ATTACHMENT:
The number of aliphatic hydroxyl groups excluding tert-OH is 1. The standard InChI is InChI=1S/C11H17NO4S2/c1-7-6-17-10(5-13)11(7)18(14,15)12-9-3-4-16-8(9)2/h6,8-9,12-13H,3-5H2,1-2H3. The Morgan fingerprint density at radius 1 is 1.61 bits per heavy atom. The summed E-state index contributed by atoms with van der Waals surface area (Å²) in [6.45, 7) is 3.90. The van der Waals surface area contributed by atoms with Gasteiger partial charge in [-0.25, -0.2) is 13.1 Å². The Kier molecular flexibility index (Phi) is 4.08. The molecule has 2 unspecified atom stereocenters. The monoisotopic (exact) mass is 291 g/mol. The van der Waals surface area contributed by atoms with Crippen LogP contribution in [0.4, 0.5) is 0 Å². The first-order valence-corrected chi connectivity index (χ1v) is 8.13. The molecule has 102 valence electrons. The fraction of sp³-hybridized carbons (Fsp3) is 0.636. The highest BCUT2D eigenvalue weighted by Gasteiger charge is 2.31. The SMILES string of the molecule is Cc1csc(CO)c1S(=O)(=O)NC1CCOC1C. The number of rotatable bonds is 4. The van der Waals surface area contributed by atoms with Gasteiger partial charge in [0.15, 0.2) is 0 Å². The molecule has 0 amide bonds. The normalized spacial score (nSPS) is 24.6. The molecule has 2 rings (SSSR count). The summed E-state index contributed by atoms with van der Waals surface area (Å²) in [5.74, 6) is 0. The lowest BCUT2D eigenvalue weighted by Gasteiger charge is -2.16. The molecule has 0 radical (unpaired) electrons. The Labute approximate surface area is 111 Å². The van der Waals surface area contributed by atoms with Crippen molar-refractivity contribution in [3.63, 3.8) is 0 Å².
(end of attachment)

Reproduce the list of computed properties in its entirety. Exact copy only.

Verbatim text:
The number of aliphatic hydroxyl groups excluding tert-OH is 1. The standard InChI is InChI=1S/C11H17NO4S2/c1-7-6-17-10(5-13)11(7)18(14,15)12-9-3-4-16-8(9)2/h6,8-9,12-13H,3-5H2,1-2H3. The Morgan fingerprint density at radius 1 is 1.61 bits per heavy atom. The summed E-state index contributed by atoms with van der Waals surface area (Å²) in [6.45, 7) is 3.90. The van der Waals surface area contributed by atoms with Gasteiger partial charge in [-0.25, -0.2) is 13.1 Å². The Kier molecular flexibility index (Phi) is 4.08. The molecule has 2 unspecified atom stereocenters. The monoisotopic (exact) mass is 291 g/mol. The van der Waals surface area contributed by atoms with Crippen LogP contribution in [0.4, 0.5) is 0 Å². The first-order valence-corrected chi connectivity index (χ1v) is 8.13. The molecule has 102 valence electrons. The fraction of sp³-hybridized carbons (Fsp3) is 0.636. The highest BCUT2D eigenvalue weighted by Gasteiger charge is 2.31. The SMILES string of the molecule is Cc1csc(CO)c1S(=O)(=O)NC1CCOC1C. The number of rotatable bonds is 4. The van der Waals surface area contributed by atoms with Gasteiger partial charge in [0.15, 0.2) is 0 Å². The molecule has 0 amide bonds. The normalized spacial score (nSPS) is 24.6. The molecule has 2 rings (SSSR count). The summed E-state index contributed by atoms with van der Waals surface area (Å²) in [5.74, 6) is 0. The lowest BCUT2D eigenvalue weighted by Gasteiger charge is -2.16. The molecule has 0 radical (unpaired) electrons. The Labute approximate surface area is 111 Å². The van der Waals surface area contributed by atoms with Crippen molar-refractivity contribution in [3.63, 3.8) is 0 Å².